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  9. Jamieconway

    Jamieconway New Member

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    I have just purchased a Prius 2011. I and my wife have a baby and we drive in the city with many traffic and stops. This car is wonderful for family purposes.
     
  10. padroo

    padroo Senior Member

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    If the Fit is a common car under your circumstances I would go with it if it fit your needs with small children.
     
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  11. jfschultz

    jfschultz Active Member

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    My concern is the 6000 to 7000 miles per year. This would tend to indicate that most of the driving is for short distances. The Prius only provides exceptional MPG when the engine has reached operating temperature. You might find that the with short drives the Fit will give better MPG than the Prius.
     
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  12. Mendel Leisk

    Mendel Leisk Titanic Social Director

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    I'm all over this:

    upload_2018-1-8_10-4-12.png

    As opposed to:

    upload_2018-1-8_10-5-42.png

    MUCH easier to work with the first, on a windy road, at night, in the rain, with the windshield fogging up.
     
  13. fuzzy1

    fuzzy1 Senior Member

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    I very highly doubt this. The Fit, and all petroleum burning cars, will suffer the same type of short-distance warm-up fuel penalty as the Prius. The only way to avoid this is to get a car that doesn't need any engine warm-up, such as an all-electric car. Leaf? Or a plug-in hybrid with enough all-electric range to cover most of the short trips. Volt?

    The relatively low annual miles driven will put a cap on the potential fuel savings that may not be high enough to cover the repair risk in a region without adequate technical support.
     
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  14. jfschultz

    jfschultz Active Member

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    This is true, but during this time the Prius would get about the same MPG as a similar conventional car. With the Fit being a smaller car would probably get better MPG during this warm up period.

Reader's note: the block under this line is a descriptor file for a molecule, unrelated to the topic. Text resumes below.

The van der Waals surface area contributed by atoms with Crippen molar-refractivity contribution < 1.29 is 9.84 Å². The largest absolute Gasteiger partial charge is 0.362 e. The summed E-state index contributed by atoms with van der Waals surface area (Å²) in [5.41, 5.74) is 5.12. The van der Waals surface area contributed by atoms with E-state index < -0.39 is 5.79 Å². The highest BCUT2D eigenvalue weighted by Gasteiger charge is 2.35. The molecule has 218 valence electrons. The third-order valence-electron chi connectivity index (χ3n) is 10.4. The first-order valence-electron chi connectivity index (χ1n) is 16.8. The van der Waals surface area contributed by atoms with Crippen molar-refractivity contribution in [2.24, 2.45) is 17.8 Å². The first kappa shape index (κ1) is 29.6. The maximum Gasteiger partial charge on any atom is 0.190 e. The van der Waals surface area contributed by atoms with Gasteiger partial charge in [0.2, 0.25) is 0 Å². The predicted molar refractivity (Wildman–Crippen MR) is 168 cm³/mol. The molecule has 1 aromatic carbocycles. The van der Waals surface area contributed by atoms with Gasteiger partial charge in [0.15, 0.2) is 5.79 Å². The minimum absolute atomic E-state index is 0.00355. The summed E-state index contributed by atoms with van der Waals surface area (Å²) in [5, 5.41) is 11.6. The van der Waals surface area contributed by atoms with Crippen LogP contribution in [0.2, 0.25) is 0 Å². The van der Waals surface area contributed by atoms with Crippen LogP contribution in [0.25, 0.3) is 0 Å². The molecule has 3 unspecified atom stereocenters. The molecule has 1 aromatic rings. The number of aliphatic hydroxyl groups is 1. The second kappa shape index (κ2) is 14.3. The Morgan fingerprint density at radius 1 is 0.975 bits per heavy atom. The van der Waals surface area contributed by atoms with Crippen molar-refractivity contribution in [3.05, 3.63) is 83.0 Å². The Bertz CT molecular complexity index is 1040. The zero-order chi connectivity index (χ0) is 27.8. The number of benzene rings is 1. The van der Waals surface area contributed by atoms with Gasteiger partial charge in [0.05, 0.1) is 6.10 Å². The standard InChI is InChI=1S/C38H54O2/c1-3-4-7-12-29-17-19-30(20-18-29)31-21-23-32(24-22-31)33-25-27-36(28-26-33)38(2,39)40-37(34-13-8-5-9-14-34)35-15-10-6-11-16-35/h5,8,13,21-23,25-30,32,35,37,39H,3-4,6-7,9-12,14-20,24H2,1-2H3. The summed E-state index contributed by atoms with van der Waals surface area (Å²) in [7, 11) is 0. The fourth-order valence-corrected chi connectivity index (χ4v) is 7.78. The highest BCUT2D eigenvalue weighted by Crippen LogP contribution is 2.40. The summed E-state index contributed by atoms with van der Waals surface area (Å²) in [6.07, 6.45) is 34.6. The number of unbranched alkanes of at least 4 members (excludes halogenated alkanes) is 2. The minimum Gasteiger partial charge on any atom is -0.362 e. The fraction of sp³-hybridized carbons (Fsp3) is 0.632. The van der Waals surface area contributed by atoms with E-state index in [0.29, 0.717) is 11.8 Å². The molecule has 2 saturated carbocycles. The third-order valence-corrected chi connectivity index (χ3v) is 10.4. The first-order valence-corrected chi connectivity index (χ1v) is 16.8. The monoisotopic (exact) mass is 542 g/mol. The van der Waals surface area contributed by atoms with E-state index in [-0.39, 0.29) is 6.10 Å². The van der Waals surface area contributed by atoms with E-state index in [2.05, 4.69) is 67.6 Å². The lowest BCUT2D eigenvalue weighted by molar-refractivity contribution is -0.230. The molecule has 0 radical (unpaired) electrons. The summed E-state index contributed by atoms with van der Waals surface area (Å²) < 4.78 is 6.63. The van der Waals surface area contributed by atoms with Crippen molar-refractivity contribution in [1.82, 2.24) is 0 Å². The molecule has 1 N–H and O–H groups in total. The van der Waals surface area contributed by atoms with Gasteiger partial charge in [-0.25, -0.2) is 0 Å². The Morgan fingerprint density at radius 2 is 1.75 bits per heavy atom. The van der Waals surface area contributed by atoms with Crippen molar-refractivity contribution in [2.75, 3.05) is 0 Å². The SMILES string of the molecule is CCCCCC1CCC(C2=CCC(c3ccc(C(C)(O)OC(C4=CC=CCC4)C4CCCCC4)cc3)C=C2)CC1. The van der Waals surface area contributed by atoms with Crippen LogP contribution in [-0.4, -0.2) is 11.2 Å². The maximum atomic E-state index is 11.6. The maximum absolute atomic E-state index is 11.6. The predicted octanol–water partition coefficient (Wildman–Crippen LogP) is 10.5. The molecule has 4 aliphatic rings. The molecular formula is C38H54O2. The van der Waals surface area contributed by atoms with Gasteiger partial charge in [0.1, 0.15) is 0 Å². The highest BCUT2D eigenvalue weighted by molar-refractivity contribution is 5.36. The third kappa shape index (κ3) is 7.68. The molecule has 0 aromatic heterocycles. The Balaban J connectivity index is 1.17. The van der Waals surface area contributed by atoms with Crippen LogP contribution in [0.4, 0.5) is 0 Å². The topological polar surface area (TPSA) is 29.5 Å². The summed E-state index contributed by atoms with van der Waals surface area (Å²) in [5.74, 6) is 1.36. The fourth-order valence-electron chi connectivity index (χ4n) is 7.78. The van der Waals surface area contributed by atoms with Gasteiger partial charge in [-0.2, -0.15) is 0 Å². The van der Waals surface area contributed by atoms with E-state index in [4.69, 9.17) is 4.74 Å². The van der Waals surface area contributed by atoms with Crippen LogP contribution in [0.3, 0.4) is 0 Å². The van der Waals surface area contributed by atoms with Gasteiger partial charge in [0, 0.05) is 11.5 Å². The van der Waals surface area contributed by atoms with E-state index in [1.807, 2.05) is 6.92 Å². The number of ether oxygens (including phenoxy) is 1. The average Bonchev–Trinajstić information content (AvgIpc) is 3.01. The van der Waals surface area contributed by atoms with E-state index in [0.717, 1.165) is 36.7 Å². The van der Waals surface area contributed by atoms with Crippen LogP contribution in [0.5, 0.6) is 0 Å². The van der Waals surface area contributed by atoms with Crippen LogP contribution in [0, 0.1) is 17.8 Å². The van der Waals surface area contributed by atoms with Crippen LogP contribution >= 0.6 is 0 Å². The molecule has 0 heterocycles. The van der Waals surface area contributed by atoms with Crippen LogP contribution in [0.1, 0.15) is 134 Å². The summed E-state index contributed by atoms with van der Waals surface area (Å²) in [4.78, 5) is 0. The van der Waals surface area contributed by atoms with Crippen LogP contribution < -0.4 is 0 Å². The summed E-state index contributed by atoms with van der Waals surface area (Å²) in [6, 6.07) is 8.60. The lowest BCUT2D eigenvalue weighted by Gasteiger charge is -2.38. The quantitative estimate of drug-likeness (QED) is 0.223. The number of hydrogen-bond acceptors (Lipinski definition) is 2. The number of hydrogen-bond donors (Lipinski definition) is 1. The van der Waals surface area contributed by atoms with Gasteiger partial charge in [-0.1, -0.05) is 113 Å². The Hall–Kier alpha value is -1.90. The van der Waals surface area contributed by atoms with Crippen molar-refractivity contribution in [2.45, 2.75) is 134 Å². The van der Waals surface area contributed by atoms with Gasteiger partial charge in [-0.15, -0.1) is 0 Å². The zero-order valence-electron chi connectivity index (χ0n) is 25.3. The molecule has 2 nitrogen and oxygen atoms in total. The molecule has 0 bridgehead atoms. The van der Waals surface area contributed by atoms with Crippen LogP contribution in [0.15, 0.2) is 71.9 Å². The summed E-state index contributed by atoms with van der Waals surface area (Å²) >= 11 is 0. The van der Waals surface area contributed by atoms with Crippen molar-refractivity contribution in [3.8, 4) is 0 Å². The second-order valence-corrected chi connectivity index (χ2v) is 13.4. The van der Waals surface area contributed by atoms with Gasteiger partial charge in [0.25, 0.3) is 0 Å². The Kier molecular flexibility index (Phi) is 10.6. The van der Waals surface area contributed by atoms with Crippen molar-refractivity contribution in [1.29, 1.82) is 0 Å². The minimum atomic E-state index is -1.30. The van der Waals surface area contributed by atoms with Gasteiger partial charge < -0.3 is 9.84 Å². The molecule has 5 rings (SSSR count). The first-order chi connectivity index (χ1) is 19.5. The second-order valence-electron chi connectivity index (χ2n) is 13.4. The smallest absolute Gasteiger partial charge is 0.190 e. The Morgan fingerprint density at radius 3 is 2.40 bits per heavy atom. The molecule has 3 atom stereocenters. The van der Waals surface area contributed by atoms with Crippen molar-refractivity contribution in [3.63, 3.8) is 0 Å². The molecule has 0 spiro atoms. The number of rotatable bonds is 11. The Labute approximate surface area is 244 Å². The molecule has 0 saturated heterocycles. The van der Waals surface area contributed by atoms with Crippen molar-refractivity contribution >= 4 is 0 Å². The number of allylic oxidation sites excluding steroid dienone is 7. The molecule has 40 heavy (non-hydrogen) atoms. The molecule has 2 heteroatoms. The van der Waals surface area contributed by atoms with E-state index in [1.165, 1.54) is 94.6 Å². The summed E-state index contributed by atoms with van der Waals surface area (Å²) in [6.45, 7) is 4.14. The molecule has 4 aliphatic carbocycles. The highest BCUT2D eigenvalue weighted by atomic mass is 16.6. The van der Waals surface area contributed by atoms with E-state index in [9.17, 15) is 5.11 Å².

15. pilotgrrl

    pilotgrrl Senior Member

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    The key here is that you said most cars are imported used from Japan.

    For Prius, that means the car will have all menus and messages in Japanese, unless whoever you would buy it from can swap out all the necessary parts to change it to an English or multilingual display.

    日本語が話ますか。

    Posted via the PriusChat mobile app.
     
  16. jerrymildred

    jerrymildred Senior Member

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    Lack of parts and experienced service would be the show stopper for me. I lived in Central America for almost nine years. My friends who imported cars from the US sometimes had a terrible time getting replacement parts. Shipping from the US and then customs duties were expensive and made it take longer. But the ones with cars made to be sold in Central America had very little problem getting parts.
     
  17. jfschultz

    jfschultz Active Member

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    Reminds me of one of my Dad's stories. Back in the 40's he bought a used Lincoln Zepher. He did not believe the salesman's story that the car was custom built for Ford's daughter. It was shipped to Peru and when it came time for routine service, he ordered the parts needed for the tune-up. It became obvious that the parts were wrong. The salesman was right, it did have a Lincoln Continental engine!
     
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  18. Jamieconway

    Jamieconway New Member

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    I think the language is not a really big problem. I also purchased one used Pirus 2011 from Japan (Used Toyota Prius 2011 for sale at best prices low mileage updated 2018 | CAR FROM JAPAN) and the language can be swapped to English easily. Just ask the dealer to notice this before importing.